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Beyond Chicagoland

With No Risk of Voter Backlash, Emanuel Makes a Sensible Call for a State Gas Tax Hike

Emanuel speaks at a CTA press event in 2013. Photo: John Greenfield

One good thing about being a politician who’s not running for reelection is that you can call for sensible, but unpopular, policies without fear of a backlash at the polls. The Chicago Tribune’s Bill Ruthart reported today that Mayor Rahm Emanuel is calling for a 20 to 30 cent hike in the Illinois gas tax to fund a state transportation bill. Emanuel announced in September that he’d be stepping down this year, although I wouldn’t call him a lame duck since recent events at City Hall suggest he’s still got plenty of political pull.

Illinois’ gas tax has been stuck at 19 cents a gallon since 1990, which means that there has been less and less money each year for properly funding transit and fixing roads and bridges as the buying power of the tax revenue has decreased with inflation. Many Illinois politicians have acknowledged for years the state gas tax needs to be increased because our public transportation is sorely underfunded and our infrastructure is crumbling. But there hasn’t been much action on the issue in our state because U.S. drivers are accustomed to cheap gasoline, and raising the price of gasoline is often considered to be political suicide. (The federal gas tax has also been stuck at 18.4 cents a gallon since 1993.) Meanwhile, Illinois hasn’t passed a major infrastructure bill in almost a decade.

Emanuel announced his idea at a press conference today at City Hall, where representatives of the Metropolitan Mayor’s Caucus joined him, the Tribune reported. “Our state can’t wait any longer,” Emanuel said, adding that other Midwestern states have passed gas taxes to fund transportation bills.

The Tribune noted that governor-elect J.B. Pritzker has expressed interest in passing a state infrastructure bill but hasn’t discussed how he plans to fund it, so Emanuel’s announcement could help raise support for paying for the bill via gas tax revenue. The mayor told the paper in October, shortly after he announced he wasn’t seeking reelection, that he was in favor of raising the state gas tax. “If you want a transportation system that efficiently gets you from your work to home to be with your family and vice versa, we have to invest in the future and we have to have resources,” he said at the time. He also voiced support for implementing a vehicle-miles-traveled tax, so that revenue for transportation won’t plummet as more drivers switch to electric and hybrid vehicles.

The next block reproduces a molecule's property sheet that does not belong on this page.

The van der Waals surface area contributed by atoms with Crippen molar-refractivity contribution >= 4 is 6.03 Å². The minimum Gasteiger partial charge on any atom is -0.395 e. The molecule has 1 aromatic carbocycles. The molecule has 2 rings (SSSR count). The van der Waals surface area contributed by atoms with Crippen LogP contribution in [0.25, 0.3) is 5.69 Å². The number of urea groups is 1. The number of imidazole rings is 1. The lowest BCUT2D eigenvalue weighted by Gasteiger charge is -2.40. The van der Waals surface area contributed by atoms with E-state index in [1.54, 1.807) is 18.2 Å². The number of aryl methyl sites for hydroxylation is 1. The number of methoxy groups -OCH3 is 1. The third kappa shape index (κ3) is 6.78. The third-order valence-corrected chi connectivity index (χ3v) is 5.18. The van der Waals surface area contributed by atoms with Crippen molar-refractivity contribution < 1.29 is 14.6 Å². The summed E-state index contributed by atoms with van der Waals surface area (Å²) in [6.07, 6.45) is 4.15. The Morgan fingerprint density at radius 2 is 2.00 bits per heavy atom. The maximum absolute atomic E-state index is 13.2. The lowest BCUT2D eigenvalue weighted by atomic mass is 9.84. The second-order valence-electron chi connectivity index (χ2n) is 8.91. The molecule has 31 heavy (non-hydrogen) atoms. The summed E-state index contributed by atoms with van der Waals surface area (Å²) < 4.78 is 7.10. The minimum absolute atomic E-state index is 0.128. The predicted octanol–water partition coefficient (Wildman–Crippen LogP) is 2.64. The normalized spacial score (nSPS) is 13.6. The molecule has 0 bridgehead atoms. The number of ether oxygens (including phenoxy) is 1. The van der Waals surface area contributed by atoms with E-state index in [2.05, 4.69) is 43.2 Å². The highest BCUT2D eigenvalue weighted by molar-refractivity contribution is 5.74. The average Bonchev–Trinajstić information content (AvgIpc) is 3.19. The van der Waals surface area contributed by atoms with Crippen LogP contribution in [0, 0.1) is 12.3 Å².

It’s great that Emanuel currently feels free to speak his mind about raising the gas tax, because doing so would have multiple benefits for Illinoisans. Each year that Illinois hasn’t raised the gas tax has essentially made driving cheaper, encouraging more vehicle trips. Making driving somewhat more expensive would discourage unnecessary trips, which would lower the number of traffic crashes and reduce air pollution and traffic congestion. Meanwhile, adequately funding the CTA, Pace, and Metra so that service is more frequent and more reliable would make transit a more attractive option, which would boosting ridership and fare box revenue, creating a virtuous cycle.

Of course, any time you raise the tax on something that’s considered indispensible, the price hike disproportionate impacts lower-income people. To mitigate the regressive effects of the raising the gas tax, the Illinois Legislature should consider creating other tax rebates or incentives to soften the blow for folks below a certain income level.

But raising the state gas tax to fund transit and infrastructure is the responsible thing to do, and it’s about time that one of Illinois' top leaders spoke out on the subject.

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